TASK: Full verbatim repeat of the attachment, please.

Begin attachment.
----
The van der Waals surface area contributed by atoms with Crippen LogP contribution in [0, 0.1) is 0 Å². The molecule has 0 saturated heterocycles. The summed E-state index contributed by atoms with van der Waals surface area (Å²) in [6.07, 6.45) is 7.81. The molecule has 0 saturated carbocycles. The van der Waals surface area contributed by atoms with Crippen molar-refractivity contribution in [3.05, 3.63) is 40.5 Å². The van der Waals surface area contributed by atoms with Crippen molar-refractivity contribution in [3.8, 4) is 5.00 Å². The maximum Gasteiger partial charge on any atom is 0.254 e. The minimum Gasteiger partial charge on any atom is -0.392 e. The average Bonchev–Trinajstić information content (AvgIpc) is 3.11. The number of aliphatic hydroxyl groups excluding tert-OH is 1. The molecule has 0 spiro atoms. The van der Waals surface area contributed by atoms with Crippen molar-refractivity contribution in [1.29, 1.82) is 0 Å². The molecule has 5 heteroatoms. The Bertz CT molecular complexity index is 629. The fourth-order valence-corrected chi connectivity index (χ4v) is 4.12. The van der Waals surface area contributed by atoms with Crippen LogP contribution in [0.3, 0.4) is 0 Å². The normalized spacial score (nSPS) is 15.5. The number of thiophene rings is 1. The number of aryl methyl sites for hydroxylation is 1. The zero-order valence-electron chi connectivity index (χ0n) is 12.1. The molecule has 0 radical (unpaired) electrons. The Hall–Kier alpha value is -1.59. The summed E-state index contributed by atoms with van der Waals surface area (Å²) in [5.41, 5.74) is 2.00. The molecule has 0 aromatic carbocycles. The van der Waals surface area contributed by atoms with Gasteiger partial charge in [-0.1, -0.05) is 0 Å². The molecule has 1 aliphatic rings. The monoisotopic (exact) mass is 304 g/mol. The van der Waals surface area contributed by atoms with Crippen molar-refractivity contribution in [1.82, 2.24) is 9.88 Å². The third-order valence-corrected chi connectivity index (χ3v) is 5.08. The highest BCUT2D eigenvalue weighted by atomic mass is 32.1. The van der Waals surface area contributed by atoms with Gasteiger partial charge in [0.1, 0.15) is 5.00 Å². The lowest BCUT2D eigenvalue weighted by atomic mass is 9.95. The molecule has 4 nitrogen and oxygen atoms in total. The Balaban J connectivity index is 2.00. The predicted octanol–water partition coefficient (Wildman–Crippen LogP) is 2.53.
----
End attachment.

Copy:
The van der Waals surface area contributed by atoms with Crippen LogP contribution in [0, 0.1) is 0 Å². The molecule has 0 saturated heterocycles. The summed E-state index contributed by atoms with van der Waals surface area (Å²) in [6.07, 6.45) is 7.81. The molecule has 0 saturated carbocycles. The van der Waals surface area contributed by atoms with Crippen molar-refractivity contribution in [3.05, 3.63) is 40.5 Å². The van der Waals surface area contributed by atoms with Crippen molar-refractivity contribution in [3.8, 4) is 5.00 Å². The maximum Gasteiger partial charge on any atom is 0.254 e. The minimum Gasteiger partial charge on any atom is -0.392 e. The average Bonchev–Trinajstić information content (AvgIpc) is 3.11. The number of aliphatic hydroxyl groups excluding tert-OH is 1. The molecule has 0 spiro atoms. The van der Waals surface area contributed by atoms with Crippen molar-refractivity contribution in [1.29, 1.82) is 0 Å². The molecule has 5 heteroatoms. The Bertz CT molecular complexity index is 629. The fourth-order valence-corrected chi connectivity index (χ4v) is 4.12. The van der Waals surface area contributed by atoms with Crippen LogP contribution in [0.3, 0.4) is 0 Å². The normalized spacial score (nSPS) is 15.5. The number of thiophene rings is 1. The number of aryl methyl sites for hydroxylation is 1. The zero-order valence-electron chi connectivity index (χ0n) is 12.1. The molecule has 0 radical (unpaired) electrons. The Hall–Kier alpha value is -1.59. The summed E-state index contributed by atoms with van der Waals surface area (Å²) in [5.41, 5.74) is 2.00. The molecule has 0 aromatic carbocycles. The van der Waals surface area contributed by atoms with Gasteiger partial charge in [-0.1, -0.05) is 0 Å². The molecule has 1 aliphatic rings. The monoisotopic (exact) mass is 304 g/mol. The van der Waals surface area contributed by atoms with Crippen molar-refractivity contribution in [1.82, 2.24) is 9.88 Å². The third-order valence-corrected chi connectivity index (χ3v) is 5.08. The highest BCUT2D eigenvalue weighted by atomic mass is 32.1. The van der Waals surface area contributed by atoms with Gasteiger partial charge in [0.1, 0.15) is 5.00 Å². The lowest BCUT2D eigenvalue weighted by atomic mass is 9.95. The molecule has 4 nitrogen and oxygen atoms in total. The Balaban J connectivity index is 2.00. The predicted octanol–water partition coefficient (Wildman–Crippen LogP) is 2.53.